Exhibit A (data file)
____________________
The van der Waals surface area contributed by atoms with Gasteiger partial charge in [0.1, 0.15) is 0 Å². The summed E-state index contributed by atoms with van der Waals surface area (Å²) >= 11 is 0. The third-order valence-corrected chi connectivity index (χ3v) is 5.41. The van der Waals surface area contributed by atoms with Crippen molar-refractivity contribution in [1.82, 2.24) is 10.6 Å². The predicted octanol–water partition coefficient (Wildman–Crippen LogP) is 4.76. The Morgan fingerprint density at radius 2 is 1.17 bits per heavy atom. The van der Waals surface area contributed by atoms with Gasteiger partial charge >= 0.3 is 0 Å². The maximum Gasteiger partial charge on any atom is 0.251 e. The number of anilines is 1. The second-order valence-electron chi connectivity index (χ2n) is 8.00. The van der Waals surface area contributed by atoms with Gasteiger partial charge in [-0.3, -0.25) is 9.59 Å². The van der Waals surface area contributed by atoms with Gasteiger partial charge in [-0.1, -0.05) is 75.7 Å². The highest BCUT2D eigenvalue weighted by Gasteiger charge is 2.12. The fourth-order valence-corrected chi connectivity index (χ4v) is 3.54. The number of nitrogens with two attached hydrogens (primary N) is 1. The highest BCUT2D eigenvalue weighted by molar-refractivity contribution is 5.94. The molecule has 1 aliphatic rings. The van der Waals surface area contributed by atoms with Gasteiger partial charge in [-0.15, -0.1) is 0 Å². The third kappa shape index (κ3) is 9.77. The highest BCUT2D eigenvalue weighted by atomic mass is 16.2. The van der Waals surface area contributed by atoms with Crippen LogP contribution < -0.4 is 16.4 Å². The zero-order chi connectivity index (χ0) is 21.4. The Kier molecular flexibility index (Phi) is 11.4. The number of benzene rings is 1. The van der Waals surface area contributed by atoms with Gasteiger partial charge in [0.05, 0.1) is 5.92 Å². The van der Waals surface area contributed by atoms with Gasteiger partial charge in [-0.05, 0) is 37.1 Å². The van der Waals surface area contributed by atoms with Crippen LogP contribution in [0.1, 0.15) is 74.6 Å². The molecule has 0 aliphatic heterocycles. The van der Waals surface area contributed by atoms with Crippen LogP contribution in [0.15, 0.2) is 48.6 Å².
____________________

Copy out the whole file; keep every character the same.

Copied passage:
The van der Waals surface area contributed by atoms with Gasteiger partial charge in [0.1, 0.15) is 0 Å². The summed E-state index contributed by atoms with van der Waals surface area (Å²) >= 11 is 0. The third-order valence-corrected chi connectivity index (χ3v) is 5.41. The van der Waals surface area contributed by atoms with Crippen molar-refractivity contribution in [1.82, 2.24) is 10.6 Å². The predicted octanol–water partition coefficient (Wildman–Crippen LogP) is 4.76. The Morgan fingerprint density at radius 2 is 1.17 bits per heavy atom. The van der Waals surface area contributed by atoms with Gasteiger partial charge >= 0.3 is 0 Å². The maximum Gasteiger partial charge on any atom is 0.251 e. The number of anilines is 1. The second-order valence-electron chi connectivity index (χ2n) is 8.00. The van der Waals surface area contributed by atoms with Gasteiger partial charge in [-0.3, -0.25) is 9.59 Å². The van der Waals surface area contributed by atoms with Gasteiger partial charge in [-0.1, -0.05) is 75.7 Å². The highest BCUT2D eigenvalue weighted by Gasteiger charge is 2.12. The fourth-order valence-corrected chi connectivity index (χ4v) is 3.54. The number of nitrogens with two attached hydrogens (primary N) is 1. The highest BCUT2D eigenvalue weighted by molar-refractivity contribution is 5.94. The molecule has 1 aliphatic rings. The van der Waals surface area contributed by atoms with Gasteiger partial charge in [-0.15, -0.1) is 0 Å². The third kappa shape index (κ3) is 9.77. The highest BCUT2D eigenvalue weighted by atomic mass is 16.2. The van der Waals surface area contributed by atoms with Crippen LogP contribution < -0.4 is 16.4 Å². The zero-order chi connectivity index (χ0) is 21.4. The Kier molecular flexibility index (Phi) is 11.4. The number of benzene rings is 1. The van der Waals surface area contributed by atoms with Gasteiger partial charge in [0.05, 0.1) is 5.92 Å². The van der Waals surface area contributed by atoms with Gasteiger partial charge in [-0.05, 0) is 37.1 Å². The van der Waals surface area contributed by atoms with Crippen LogP contribution in [0.1, 0.15) is 74.6 Å². The molecule has 0 aliphatic heterocycles. The van der Waals surface area contributed by atoms with Crippen LogP contribution in [0.15, 0.2) is 48.6 Å².